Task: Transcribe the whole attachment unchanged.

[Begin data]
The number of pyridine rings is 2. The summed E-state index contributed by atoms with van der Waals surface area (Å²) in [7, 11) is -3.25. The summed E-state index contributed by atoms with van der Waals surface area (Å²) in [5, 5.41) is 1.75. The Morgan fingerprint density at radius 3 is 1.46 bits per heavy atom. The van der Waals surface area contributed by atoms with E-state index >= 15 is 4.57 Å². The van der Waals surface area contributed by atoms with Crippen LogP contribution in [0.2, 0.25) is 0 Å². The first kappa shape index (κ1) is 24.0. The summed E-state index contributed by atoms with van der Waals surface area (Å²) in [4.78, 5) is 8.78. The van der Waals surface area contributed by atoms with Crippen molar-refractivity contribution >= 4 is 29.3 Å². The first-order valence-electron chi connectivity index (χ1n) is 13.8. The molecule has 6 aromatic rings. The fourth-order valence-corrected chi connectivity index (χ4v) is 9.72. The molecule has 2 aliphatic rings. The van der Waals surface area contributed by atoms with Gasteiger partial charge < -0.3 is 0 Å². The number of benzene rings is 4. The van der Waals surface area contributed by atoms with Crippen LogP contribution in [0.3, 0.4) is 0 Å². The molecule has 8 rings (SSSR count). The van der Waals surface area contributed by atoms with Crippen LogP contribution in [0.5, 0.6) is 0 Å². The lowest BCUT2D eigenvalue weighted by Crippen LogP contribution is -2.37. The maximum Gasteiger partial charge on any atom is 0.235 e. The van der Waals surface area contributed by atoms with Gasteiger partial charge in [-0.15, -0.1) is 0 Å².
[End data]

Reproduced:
The number of pyridine rings is 2. The summed E-state index contributed by atoms with van der Waals surface area (Å²) in [7, 11) is -3.25. The summed E-state index contributed by atoms with van der Waals surface area (Å²) in [5, 5.41) is 1.75. The Morgan fingerprint density at radius 3 is 1.46 bits per heavy atom. The van der Waals surface area contributed by atoms with E-state index >= 15 is 4.57 Å². The van der Waals surface area contributed by atoms with Crippen LogP contribution in [0.2, 0.25) is 0 Å². The first kappa shape index (κ1) is 24.0. The summed E-state index contributed by atoms with van der Waals surface area (Å²) in [4.78, 5) is 8.78. The van der Waals surface area contributed by atoms with Crippen molar-refractivity contribution >= 4 is 29.3 Å². The first-order valence-electron chi connectivity index (χ1n) is 13.8. The molecule has 6 aromatic rings. The fourth-order valence-corrected chi connectivity index (χ4v) is 9.72. The molecule has 2 aliphatic rings. The van der Waals surface area contributed by atoms with Gasteiger partial charge < -0.3 is 0 Å². The number of benzene rings is 4. The van der Waals surface area contributed by atoms with Crippen LogP contribution in [0.3, 0.4) is 0 Å². The molecule has 8 rings (SSSR count). The van der Waals surface area contributed by atoms with Crippen LogP contribution in [0.5, 0.6) is 0 Å². The lowest BCUT2D eigenvalue weighted by Crippen LogP contribution is -2.37. The maximum Gasteiger partial charge on any atom is 0.235 e. The van der Waals surface area contributed by atoms with Gasteiger partial charge in [-0.15, -0.1) is 0 Å².